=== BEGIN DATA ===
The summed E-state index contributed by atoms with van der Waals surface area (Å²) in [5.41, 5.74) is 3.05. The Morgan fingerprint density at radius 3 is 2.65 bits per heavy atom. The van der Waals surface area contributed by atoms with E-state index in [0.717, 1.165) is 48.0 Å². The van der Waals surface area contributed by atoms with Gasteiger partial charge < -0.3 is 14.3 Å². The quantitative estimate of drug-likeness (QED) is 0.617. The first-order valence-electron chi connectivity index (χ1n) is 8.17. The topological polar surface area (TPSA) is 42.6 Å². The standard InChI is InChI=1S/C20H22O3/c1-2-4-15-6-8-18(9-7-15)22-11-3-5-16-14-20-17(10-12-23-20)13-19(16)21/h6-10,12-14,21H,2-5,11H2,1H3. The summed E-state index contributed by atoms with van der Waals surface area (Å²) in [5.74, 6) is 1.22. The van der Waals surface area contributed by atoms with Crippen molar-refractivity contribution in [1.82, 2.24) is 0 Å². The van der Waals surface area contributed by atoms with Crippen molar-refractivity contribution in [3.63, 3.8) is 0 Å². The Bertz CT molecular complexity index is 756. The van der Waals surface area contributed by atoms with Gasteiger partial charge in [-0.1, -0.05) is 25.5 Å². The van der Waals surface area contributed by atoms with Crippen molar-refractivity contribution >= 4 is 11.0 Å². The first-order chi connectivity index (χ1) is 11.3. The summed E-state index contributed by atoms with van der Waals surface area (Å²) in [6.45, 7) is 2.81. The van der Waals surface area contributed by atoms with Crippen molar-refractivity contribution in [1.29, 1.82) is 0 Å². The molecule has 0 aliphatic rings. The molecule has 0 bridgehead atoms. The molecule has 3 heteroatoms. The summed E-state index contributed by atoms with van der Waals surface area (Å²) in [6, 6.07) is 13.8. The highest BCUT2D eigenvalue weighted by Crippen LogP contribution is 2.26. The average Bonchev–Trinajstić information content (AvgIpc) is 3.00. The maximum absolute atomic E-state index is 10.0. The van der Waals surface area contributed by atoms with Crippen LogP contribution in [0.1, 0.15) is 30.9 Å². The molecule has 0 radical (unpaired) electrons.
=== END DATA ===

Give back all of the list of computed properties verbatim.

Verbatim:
The summed E-state index contributed by atoms with van der Waals surface area (Å²) in [5.41, 5.74) is 3.05. The Morgan fingerprint density at radius 3 is 2.65 bits per heavy atom. The van der Waals surface area contributed by atoms with E-state index in [0.717, 1.165) is 48.0 Å². The van der Waals surface area contributed by atoms with Gasteiger partial charge < -0.3 is 14.3 Å². The quantitative estimate of drug-likeness (QED) is 0.617. The first-order valence-electron chi connectivity index (χ1n) is 8.17. The topological polar surface area (TPSA) is 42.6 Å². The standard InChI is InChI=1S/C20H22O3/c1-2-4-15-6-8-18(9-7-15)22-11-3-5-16-14-20-17(10-12-23-20)13-19(16)21/h6-10,12-14,21H,2-5,11H2,1H3. The summed E-state index contributed by atoms with van der Waals surface area (Å²) in [5.74, 6) is 1.22. The van der Waals surface area contributed by atoms with Crippen molar-refractivity contribution in [1.82, 2.24) is 0 Å². The van der Waals surface area contributed by atoms with Crippen molar-refractivity contribution in [3.63, 3.8) is 0 Å². The Bertz CT molecular complexity index is 756. The van der Waals surface area contributed by atoms with Gasteiger partial charge in [-0.1, -0.05) is 25.5 Å². The van der Waals surface area contributed by atoms with Crippen molar-refractivity contribution >= 4 is 11.0 Å². The first-order chi connectivity index (χ1) is 11.3. The summed E-state index contributed by atoms with van der Waals surface area (Å²) in [6.45, 7) is 2.81. The van der Waals surface area contributed by atoms with Crippen molar-refractivity contribution in [1.29, 1.82) is 0 Å². The molecule has 0 aliphatic rings. The molecule has 0 bridgehead atoms. The molecule has 3 heteroatoms. The summed E-state index contributed by atoms with van der Waals surface area (Å²) in [6, 6.07) is 13.8. The highest BCUT2D eigenvalue weighted by Crippen LogP contribution is 2.26. The average Bonchev–Trinajstić information content (AvgIpc) is 3.00. The maximum absolute atomic E-state index is 10.0. The van der Waals surface area contributed by atoms with Crippen LogP contribution in [0.1, 0.15) is 30.9 Å². The molecule has 0 radical (unpaired) electrons.